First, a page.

How can Mexico achieve its climate targets and work toward the Paris Agreement goals? This working paper addresses this question by identifying and evaluating the key climate and energy policy options available to Mexico to support the implementation of its INDC. The analysis shows that Mexico can meet its unconditional and conditional targets while at the same time saving money and lives.
Policy & Politics: Energy Policy
This report provides insight into which climate and energy policies can most cost-effectively drive down China’s emissions. The report’s recommendations are based on results from the Energy Policy Simulator (EPS), which assesses the combined effects of 35 climate, energy, and environmental policies on a variety of metrics.
This paper synthesizes the reasons for California’s successful climate policy. It considers the relative strengths and weaknesses of different types of policy, concluding that performance standards have led in reducing statewide emissions. Market failures beyond the lack of a price on carbon mean the best policy approach combines the three types of policy: performance standards, economic signals, and research and development (R&D).
The climate problem is enormous: It threatens much of modern civilization, and its principal source, in burning hydrocarbons, is embedded in most of the modern economy. But a handful of insights, grounded in careful math, can clarify the situation, and point out a straightforward path to a reasonable climate future. This paper cuts through the clutter, and points to a reasonable, cost-effective solution to climate change, with clear steps to get there.
This year’s annual report on Renewable Portfolio Standards (RPS) highlights these state-level targets are continuing to drive the majority (60 percent) of new renewable energy generation in the U.S. Compliance with these targets remains high (95 percent), while cost premiums in 2014 only resulted in an average 1.3 percent increase in customer bills.
This policy toolbox is designed to improve distributed solar PV access for low-income customers. It identifies four principle barriers to low-income participation—cost, physical barriers, housing conditions, and market forces—and identifies dozens of solutions that address these barriers. Examples include on-bill financing, community/shared solar, green banks, and federal best practice networks. The report includes case studies from California, New York, Colorado, D.C., and Massachusetts, which have put these principles and recommendations into successful action.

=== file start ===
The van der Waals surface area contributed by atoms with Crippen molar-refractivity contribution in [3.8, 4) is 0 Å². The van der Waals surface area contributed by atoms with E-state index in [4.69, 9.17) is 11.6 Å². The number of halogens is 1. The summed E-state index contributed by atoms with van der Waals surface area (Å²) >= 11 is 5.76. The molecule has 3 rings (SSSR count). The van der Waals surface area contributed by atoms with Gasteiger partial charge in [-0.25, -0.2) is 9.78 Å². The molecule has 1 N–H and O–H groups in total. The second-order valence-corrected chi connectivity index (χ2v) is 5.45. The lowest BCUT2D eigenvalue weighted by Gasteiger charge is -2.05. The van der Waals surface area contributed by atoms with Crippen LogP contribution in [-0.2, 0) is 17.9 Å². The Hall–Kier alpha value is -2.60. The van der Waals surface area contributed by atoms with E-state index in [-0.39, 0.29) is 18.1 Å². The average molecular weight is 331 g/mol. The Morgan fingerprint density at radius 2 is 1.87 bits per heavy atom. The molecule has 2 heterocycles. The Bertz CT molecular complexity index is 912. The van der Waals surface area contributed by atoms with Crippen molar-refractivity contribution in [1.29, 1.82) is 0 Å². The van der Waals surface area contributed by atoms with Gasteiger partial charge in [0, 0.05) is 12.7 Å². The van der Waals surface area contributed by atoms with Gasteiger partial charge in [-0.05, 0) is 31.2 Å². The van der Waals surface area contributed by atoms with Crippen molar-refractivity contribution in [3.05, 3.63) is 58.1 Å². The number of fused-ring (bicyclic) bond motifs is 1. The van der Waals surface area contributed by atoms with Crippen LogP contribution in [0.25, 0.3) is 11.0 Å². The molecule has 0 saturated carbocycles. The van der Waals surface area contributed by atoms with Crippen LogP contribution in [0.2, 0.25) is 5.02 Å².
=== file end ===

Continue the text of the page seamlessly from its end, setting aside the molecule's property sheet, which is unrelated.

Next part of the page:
This factsheet outlines the financial options for meeting the COP21 agreement to limit global warming to 2 degrees Celsius or below, finding that global investment in new renewable electric power generation will need to reach $12.1 trillion in the next 25 years. Assuming “business-as-usual” will bring in $6.9 trillion in renewables investment, this leaves a “gap” of $5.2 trillion that must be additionally invested to reach the 2 degree target.
This report retrospectively examines the costs, benefits, and other impacts of all state renewable portfolio standards (RPS). The study finds that meeting RPS compliance reduces greenhouse gas emissions, air pollutant emissions (sulfur dioxide, nitrogen oxides, and particulate matter), and water use. These reductions equate to $7.4 billion in benefits. Other economic impacts include jobs growth and price reductions for wholesale electricity and natural gas.
Getting to 100: A Status Report on Rising Commitments Among Corporations and Governments to Reach 100% Renewables
This report provides an update on the companies and governments that have committed to renewable electricity targets, and what is driving their decision to make these ambitious commitments. It assesses and analyzes a suite of policy and technology options to expand corporate and government use of renewable energy.
Even the most well-intentioned energy policies will not meet their desired goals if they aren’t designed and implemented correctly. A handful of design principles, when properly applied, make for highly effective policies. This paper, an update from the original “Policies That Work” report, describes how to determine the right goals, choose the right policy approaches, and design and implement the specific policies to meet these goals.